EDITORIAL: Like it or not, family structures change

What is a family?

Everyone has his or her own definition, and depending on how they were raised and what they were taught as a child, that definition sticks with them through life.

Mom, dad, little sister, dog, cat, fish tank and a white picket fence. To some people, that is a family. However, in today’s growing and changing society, that definition is not necessarily true.

What about grandmother, sister, brother, half-sister? What about two fathers or two mothers?

In Evesham Township, N.J., a video called “That’s a Family” was shown to a class of third graders. The video contained examples of all different types of families, including: divorced, adopted, interracial, gay and lesbian.

Some parents in the town were huffing and puffing about it, specifically about the video’s depiction of same-sex couples. They claimed they should be able to decide what their child is taught and at what age they are taught it.

The school district stopped showing the video to children because of the upset parents.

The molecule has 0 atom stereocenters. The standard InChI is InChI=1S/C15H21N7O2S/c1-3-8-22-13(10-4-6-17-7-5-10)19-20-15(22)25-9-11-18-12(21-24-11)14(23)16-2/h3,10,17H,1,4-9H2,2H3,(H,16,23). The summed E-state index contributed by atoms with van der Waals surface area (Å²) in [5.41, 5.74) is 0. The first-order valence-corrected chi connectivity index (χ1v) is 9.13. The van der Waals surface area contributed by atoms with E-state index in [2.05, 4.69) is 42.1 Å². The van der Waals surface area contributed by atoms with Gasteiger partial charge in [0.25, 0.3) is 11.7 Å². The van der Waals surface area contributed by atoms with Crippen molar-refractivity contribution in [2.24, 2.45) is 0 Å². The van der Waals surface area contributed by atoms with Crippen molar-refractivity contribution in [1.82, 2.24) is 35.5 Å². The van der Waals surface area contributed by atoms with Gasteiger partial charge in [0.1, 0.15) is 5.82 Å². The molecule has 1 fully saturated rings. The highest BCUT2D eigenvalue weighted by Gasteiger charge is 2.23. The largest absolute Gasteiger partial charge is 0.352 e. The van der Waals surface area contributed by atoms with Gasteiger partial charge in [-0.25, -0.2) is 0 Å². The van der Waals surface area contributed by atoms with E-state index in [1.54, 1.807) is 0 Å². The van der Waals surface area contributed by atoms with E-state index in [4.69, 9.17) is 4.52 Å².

The school board appointed a 27-member committee, consisting of parents, teachers and administrators, to make the final decision on whether to ban the video.

The committee recommended that the district continue to show the video, but the district rejected the recommendation and the video is still banned.

By banning this video, the district is saying that the families in the wealthy suburb of Philadelphia are the only kinds of families. Once those children grow up and leave Evesham Township and enter the world as a grown-up individual, they will be surprised at what they see.

Parents should have a say in what their children learn at an early age, but they should consider how society has changed since when they were growing up. Families are structured differently today from how they were in the past and parents should be aware of this when giving their children the groundworks they need to survive on their own later in life.

If parents want to pull their children from the class while the video is shown, that’s fine. But to ban the video entirely is doing these children and families an injustice.